Teekakes: Yes, that picture was taken right before she left.

mixinvixen: I think you are right, I probably am not ready to sell anything. After my first cake she asked me to do it and yes she knows I am a newbie. If it had been for her shower or for friends and family I would totally have done it free. This was for a freind of hers shower at work though and I didn't want people to start asking for free cake!

leah_s Posted 19 Feb 2009 , 2:55pm

Yes, on the solid cake. Generally speaking, a tier of cake is 4" tall. Not always, but as a general rule. 4" of tier means either 2, 2" tall layers of cake with 1 layer of filling, or 4, 1" (or slightly less than 1") tall layers of cake with 3 layers of filling. You can always design a cake with taller or shorter tiers, but *generally* 4" is the standard.

That gets placed on a cardboard cake round. Each tier that is below another gets supports of some kind placed in it to carry the weight of the tier above.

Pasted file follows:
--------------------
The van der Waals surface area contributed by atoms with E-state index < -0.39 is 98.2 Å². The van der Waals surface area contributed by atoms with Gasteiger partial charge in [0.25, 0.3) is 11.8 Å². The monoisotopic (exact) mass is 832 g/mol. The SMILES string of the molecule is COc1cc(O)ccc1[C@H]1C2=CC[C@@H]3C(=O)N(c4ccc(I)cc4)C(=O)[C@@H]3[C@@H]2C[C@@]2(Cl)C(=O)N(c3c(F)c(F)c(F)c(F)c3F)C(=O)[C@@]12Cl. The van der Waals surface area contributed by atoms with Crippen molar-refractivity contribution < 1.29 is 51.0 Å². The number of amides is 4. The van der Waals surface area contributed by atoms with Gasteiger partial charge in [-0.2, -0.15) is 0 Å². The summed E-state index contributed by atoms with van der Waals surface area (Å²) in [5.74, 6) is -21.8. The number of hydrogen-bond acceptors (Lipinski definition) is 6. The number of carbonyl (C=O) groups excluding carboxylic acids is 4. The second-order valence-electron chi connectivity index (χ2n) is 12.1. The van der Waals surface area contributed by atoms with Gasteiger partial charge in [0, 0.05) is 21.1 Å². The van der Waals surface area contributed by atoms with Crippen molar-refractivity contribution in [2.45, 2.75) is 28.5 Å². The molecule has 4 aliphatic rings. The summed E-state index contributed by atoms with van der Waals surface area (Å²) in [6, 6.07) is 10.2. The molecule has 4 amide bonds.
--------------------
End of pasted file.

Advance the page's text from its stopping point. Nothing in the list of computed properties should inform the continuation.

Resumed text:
For a three tier cake, supports go in the bottom tier and the middle tier. Many people who use dowels as support also use a center dowel as a spike right down the middle of the cake.

I use SPS so I don't need the middle spike.

mixinvixen Posted 19 Feb 2009 , 2:56pm

i personally have not had anyone ask for a free cake, but i have definitely had some undeniably bold, slap you in the face kind of whopping hints...didn't mean i had to acknowledge them though! i just played dumb!!! icon_biggrin.gif i figured that if they had the cojones to so boldly hint, then they should be just as big actually asking..i wan't going to make it easy for them!

that being said, just because they do ask, doesn't mean you have to do it!!!!! first rule of doing this (or anything else) as a business:

GROW A BACKBONE, AND QUICKLY!!! icon_biggrin.gif

Teekakes Posted 19 Feb 2009 , 3:13pm
Quote:
Originally Posted by leahs


That gets placed on a cardboard cake round. Each tier that is below another gets supports of some kind placed in it to carry the weight of the tier above.